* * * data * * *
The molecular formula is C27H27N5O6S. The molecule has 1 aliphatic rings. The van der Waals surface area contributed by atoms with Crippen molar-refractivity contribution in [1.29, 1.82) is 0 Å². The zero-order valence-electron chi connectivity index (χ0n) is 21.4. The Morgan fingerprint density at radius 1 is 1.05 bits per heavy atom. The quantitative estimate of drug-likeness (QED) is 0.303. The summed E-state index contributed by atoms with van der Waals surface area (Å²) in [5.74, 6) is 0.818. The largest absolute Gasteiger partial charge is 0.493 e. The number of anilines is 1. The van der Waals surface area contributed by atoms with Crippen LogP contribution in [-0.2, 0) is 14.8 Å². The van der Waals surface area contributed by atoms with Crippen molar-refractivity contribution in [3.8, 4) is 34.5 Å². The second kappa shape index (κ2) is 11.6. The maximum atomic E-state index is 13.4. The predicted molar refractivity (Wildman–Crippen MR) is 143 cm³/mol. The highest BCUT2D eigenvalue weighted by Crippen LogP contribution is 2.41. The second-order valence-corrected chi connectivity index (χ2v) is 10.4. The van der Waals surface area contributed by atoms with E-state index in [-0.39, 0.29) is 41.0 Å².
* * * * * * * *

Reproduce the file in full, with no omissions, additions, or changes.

The molecular formula is C27H27N5O6S. The molecule has 1 aliphatic rings. The van der Waals surface area contributed by atoms with Crippen molar-refractivity contribution in [1.29, 1.82) is 0 Å². The zero-order valence-electron chi connectivity index (χ0n) is 21.4. The Morgan fingerprint density at radius 1 is 1.05 bits per heavy atom. The quantitative estimate of drug-likeness (QED) is 0.303. The summed E-state index contributed by atoms with van der Waals surface area (Å²) in [5.74, 6) is 0.818. The largest absolute Gasteiger partial charge is 0.493 e. The number of anilines is 1. The van der Waals surface area contributed by atoms with Crippen LogP contribution in [-0.2, 0) is 14.8 Å². The van der Waals surface area contributed by atoms with Crippen molar-refractivity contribution in [3.8, 4) is 34.5 Å². The second kappa shape index (κ2) is 11.6. The maximum atomic E-state index is 13.4. The predicted molar refractivity (Wildman–Crippen MR) is 143 cm³/mol. The highest BCUT2D eigenvalue weighted by Crippen LogP contribution is 2.41. The second-order valence-corrected chi connectivity index (χ2v) is 10.4. The van der Waals surface area contributed by atoms with E-state index in [-0.39, 0.29) is 41.0 Å².